3 Possible Reasons for Houston’s Hurricane Harvey Catastrophe That Could Help Us

What the Houston flood catastrophe tells us about the way we build cities in the age of climate change goes far beyond Texas. (Image: via U.S. Air National Guard photo by Staff Sgt. Daniel J. Martinez via Flickr)

Hurricane Harvey: Acts of Heroism, Acts of Kindness

Texas National Guardsmen.

Texas National Guardsmen assist residents during Hurricane Harvey flooding in Houston. (Image via U.S. Department of Defense)

They say everything is big in Texas. This must include big hearts as well. Examples of heroism and kindness were seen aplenty as Texans came together in the southeast of the Lone Star state to help those affected by Hurricane Harvey, the worst rainfall disaster in U.S. history.

The death toll of the disaster has risen to 46 and some 325,000 people were affected by the Category 4 hurricane that first hit Aug. 25.

The country’s emergency services were overwhelmed by the scale of the crisis, and it needed all citizens to get involved to help out.

As during many times of disasters, Hurricane Harvey brought out the best in people in helping their fellow citizens.

Emergency teams and citizens used their own boats to rescue people and in many cases, their pets trapped in flooded homes, and helped them get to dry shelters.

People unaffected by the flooding even came from other parts of Texas to help.

Animals also weren’t forgotten as you can see in the below video tweet:

Examples of the generosity shown are too many to count, but all of them were reminders of what really matters in what has recently been a divided nation.

“Politics can talk about race and creed and religion and all that stuff all day long, but here’s proof right here that none of that matters,” said one man getting help at a shelter in the below NBC News video.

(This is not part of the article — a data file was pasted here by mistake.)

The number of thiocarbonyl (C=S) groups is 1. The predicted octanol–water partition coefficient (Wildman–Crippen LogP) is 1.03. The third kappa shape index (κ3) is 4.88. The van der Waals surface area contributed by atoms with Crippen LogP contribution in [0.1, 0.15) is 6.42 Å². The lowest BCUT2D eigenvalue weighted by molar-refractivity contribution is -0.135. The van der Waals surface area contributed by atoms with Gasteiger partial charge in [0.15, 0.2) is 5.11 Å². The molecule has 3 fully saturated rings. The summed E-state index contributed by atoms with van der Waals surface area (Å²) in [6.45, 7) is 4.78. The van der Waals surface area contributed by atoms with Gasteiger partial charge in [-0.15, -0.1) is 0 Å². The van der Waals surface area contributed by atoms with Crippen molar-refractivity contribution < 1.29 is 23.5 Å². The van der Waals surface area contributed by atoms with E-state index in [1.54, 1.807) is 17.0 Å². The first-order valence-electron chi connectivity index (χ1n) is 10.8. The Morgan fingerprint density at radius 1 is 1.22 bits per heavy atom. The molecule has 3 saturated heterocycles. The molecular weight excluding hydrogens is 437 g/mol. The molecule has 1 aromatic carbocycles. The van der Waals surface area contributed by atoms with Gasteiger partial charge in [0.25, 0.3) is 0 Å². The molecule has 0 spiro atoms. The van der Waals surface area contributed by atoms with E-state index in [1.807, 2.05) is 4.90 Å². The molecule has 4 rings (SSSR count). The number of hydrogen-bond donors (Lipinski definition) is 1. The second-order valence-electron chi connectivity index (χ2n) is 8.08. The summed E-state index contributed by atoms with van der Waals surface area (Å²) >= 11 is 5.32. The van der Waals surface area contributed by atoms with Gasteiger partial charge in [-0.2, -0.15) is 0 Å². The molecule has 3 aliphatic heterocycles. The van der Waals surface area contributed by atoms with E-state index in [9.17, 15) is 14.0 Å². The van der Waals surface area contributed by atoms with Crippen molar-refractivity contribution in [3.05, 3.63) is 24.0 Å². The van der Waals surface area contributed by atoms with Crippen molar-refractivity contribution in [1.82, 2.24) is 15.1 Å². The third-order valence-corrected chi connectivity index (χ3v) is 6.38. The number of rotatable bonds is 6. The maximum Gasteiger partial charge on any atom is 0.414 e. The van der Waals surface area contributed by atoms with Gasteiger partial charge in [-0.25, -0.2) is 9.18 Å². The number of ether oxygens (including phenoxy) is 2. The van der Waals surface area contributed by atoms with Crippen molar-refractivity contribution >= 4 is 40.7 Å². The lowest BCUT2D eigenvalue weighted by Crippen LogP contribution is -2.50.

‘Mattress Mack’ provided shelter for hundreds after Hurricane Harvey

One of the most notable acts of kindness was that shown by furniture businessman Jim McIngvale — known as “Mattress Mack.” McIngvale opened the doors to two of his massive showrooms in Houston so they could become shelters for those affected by flooding from Hurricane Harvey.

He managed to shelter some 1,000 flood-affected people. It was also a crash pad for National Guard personnel who were helping during the flood.

“I’m part capitalist and part social worker, and this is what I like to do,” McIngvale told CBS This Morning in the video at the very top of this post.

People were supplied with food – breakfast, lunch, and dinner. McIngvale also sent out his trucks to help rescue those stranded by the flooding. It was also a crash pad for National Guard personnel helping with the recovery.

Through the crisis, he estimated it cost him $30,000 to 40,000 a day to keep his doors open to shelter people.

“We can afford that, what we can’t afford is to cause these people to give up hope, we gotta give them hope. This is what my parents would have done,” said the 66-year-old.

Roberta Lee was one of those who took shelter in his showroom.

“For him to open his door and say: ‘If you are affected by the flood to come in,’ and I mean you had people wet, you had people dirty. Who does that? You have to see it to believe it. It’s real… He has a heart of gold,” said Lee told CBS.

In 2005, McIngvale housed 200 people affected by the Katrina disaster.

“We are here to help, that’s who we are,” he said.

There is an online petition seeking to make Aug. 26 “Mattress Mack Day.” More than 180,000 people have so far signed the petition on Change.org.

McIngvale was also been known as a businessman with a big heart. Now he is a living legend, just like southern hospitality.

Watch this NBC News for more on how Texans are picking up the pieces after Hurricane Harvey:

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